African-American Muslims constitute 20% of the total U.S. African Americans_sentence_451 Muslim population, the majority are Sunni or orthodox Muslims, some of these identify under the community of W. African Americans_sentence_452 Deen Mohammed. African Americans_sentence_453

The Nation of Islam led by Louis Farrakhan has a membership ranging from 20,000–50,000 members. African Americans_sentence_454

There are relatively few African-American Jews; estimates of their number range from 20,000 to 200,000. African Americans_sentence_455

Most of these Jews are part of mainstream groups such as the Reform, Conservative, or Orthodox branches of Judaism; although there are significant numbers of people who are part of non-mainstream Jewish groups, largely the Black Hebrew Israelites, whose beliefs include the claim that African Americans are descended from the Biblical Israelites. African Americans_sentence_456

Confirmed atheists are less than one half of one-percent, similar to numbers for Hispanics. African Americans_sentence_457

Music African Americans_section_30

African-American music is one of the most pervasive African-American cultural influences in the United States today and is among the most dominant in mainstream popular music. African Americans_sentence_458

Hip hop, R&B, funk, rock and roll, soul, blues, and other contemporary American musical forms originated in black communities and evolved from other black forms of music, including blues, doo-wop, barbershop, ragtime, bluegrass, jazz, and gospel music. African Americans_sentence_459

African-American-derived musical forms have also influenced and been incorporated into virtually every other popular music genre in the world, including country and techno. African Americans_sentence_460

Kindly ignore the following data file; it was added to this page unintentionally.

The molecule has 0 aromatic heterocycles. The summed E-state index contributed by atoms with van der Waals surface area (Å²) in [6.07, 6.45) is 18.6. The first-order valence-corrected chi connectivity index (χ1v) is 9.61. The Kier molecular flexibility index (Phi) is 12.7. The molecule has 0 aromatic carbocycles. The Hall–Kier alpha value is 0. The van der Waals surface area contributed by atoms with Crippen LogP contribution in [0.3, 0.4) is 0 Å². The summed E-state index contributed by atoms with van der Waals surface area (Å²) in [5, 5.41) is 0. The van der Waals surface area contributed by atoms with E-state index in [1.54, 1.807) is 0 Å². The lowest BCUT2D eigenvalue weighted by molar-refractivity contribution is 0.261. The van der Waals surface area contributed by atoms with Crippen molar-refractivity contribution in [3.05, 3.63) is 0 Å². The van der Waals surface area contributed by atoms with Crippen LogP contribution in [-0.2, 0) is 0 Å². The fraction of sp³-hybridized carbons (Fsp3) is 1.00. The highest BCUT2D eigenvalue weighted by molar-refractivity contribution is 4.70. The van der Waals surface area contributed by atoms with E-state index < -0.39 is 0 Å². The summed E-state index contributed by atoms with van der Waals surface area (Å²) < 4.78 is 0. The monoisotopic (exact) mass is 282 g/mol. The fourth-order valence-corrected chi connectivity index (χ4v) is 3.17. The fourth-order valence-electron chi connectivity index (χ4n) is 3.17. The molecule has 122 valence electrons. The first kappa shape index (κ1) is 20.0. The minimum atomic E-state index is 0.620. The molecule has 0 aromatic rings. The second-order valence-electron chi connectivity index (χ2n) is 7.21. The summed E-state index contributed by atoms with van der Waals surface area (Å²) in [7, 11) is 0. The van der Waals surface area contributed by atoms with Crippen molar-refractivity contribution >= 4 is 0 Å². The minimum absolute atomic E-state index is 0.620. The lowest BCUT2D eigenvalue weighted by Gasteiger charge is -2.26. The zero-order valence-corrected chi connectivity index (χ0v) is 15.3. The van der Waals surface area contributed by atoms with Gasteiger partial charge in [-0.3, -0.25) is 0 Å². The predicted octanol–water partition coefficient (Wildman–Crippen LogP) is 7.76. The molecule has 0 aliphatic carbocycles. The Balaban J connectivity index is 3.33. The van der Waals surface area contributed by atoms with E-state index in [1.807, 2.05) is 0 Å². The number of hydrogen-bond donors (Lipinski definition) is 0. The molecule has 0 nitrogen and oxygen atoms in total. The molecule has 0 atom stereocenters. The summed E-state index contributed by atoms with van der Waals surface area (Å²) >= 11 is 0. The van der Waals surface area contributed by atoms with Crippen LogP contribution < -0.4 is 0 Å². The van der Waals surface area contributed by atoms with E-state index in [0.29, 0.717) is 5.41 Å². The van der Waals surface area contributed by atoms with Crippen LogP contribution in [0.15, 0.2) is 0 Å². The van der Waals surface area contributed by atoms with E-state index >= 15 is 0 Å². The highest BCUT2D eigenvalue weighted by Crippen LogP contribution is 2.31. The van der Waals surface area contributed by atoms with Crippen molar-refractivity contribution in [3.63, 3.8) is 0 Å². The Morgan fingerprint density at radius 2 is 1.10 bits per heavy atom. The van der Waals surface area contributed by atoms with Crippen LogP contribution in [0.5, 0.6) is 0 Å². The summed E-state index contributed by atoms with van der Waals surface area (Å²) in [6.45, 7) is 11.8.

African-American genres are the most important ethnic vernacular tradition in America, as they have developed independent of African traditions from which they arise more so than any other immigrant groups, including Europeans; make up the broadest and longest lasting range of styles in America; and have, historically, been more influential, interculturally, geographically, and economically, than other American vernacular traditions. African Americans_sentence_461

Dance African Americans_section_31

African Americans have also had an important role in American dance. African Americans_sentence_462

Bill T. Jones, a prominent modern choreographer and dancer, has included historical African-American themes in his work, particularly in the piece "Last Supper at Uncle Tom's Cabin/The Promised Land". African Americans_sentence_463

Likewise, Alvin Ailey's artistic work, including his "Revelations" based on his experience growing up as an African American in the South during the 1930s, has had a significant influence on modern dance. African Americans_sentence_464

Another form of dance, Stepping, is an African-American tradition whose performance and competition has been formalized through the traditionally black fraternities and sororities at universities. African Americans_sentence_465

Literature and academics African Americans_section_32

Many African-American authors have written stories, poems, and essays influenced by their experiences as African Americans. African Americans_sentence_466

African-American literature is a major genre in American literature. African Americans_sentence_467

Famous examples include Langston Hughes, James Baldwin, Richard Wright, Zora Neale Hurston, Ralph Ellison, Nobel Prize winner Toni Morrison, and Maya Angelou. African Americans_sentence_468

African-American inventors have created many widely used devices in the world and have contributed to international innovation. African Americans_sentence_469